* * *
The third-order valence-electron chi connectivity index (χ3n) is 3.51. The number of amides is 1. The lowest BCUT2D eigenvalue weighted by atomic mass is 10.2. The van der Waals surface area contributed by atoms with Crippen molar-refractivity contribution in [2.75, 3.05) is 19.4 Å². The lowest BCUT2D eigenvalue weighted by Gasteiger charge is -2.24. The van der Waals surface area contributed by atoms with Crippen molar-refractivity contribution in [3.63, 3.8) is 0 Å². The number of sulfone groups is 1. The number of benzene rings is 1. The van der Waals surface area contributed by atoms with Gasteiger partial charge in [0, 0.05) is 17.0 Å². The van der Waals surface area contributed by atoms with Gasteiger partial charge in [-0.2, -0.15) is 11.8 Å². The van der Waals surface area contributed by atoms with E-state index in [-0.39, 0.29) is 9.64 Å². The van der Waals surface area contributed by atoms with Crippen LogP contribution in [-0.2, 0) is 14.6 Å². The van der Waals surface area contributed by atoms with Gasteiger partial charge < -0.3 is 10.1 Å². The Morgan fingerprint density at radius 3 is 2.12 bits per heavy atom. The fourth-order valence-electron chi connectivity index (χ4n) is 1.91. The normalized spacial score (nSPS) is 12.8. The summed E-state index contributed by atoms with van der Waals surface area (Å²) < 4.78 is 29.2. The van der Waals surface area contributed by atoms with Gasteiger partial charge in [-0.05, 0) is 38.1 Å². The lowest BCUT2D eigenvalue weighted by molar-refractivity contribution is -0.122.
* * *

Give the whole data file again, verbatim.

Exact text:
The third-order valence-electron chi connectivity index (χ3n) is 3.51. The number of amides is 1. The lowest BCUT2D eigenvalue weighted by atomic mass is 10.2. The van der Waals surface area contributed by atoms with Crippen molar-refractivity contribution in [2.75, 3.05) is 19.4 Å². The lowest BCUT2D eigenvalue weighted by Gasteiger charge is -2.24. The van der Waals surface area contributed by atoms with Crippen molar-refractivity contribution in [3.63, 3.8) is 0 Å². The number of sulfone groups is 1. The number of benzene rings is 1. The van der Waals surface area contributed by atoms with Gasteiger partial charge in [0, 0.05) is 17.0 Å². The van der Waals surface area contributed by atoms with Gasteiger partial charge in [-0.2, -0.15) is 11.8 Å². The van der Waals surface area contributed by atoms with E-state index in [-0.39, 0.29) is 9.64 Å². The van der Waals surface area contributed by atoms with Crippen LogP contribution in [-0.2, 0) is 14.6 Å². The van der Waals surface area contributed by atoms with Gasteiger partial charge < -0.3 is 10.1 Å². The Morgan fingerprint density at radius 3 is 2.12 bits per heavy atom. The fourth-order valence-electron chi connectivity index (χ4n) is 1.91. The normalized spacial score (nSPS) is 12.8. The summed E-state index contributed by atoms with van der Waals surface area (Å²) < 4.78 is 29.2. The van der Waals surface area contributed by atoms with Gasteiger partial charge in [-0.05, 0) is 38.1 Å². The lowest BCUT2D eigenvalue weighted by molar-refractivity contribution is -0.122.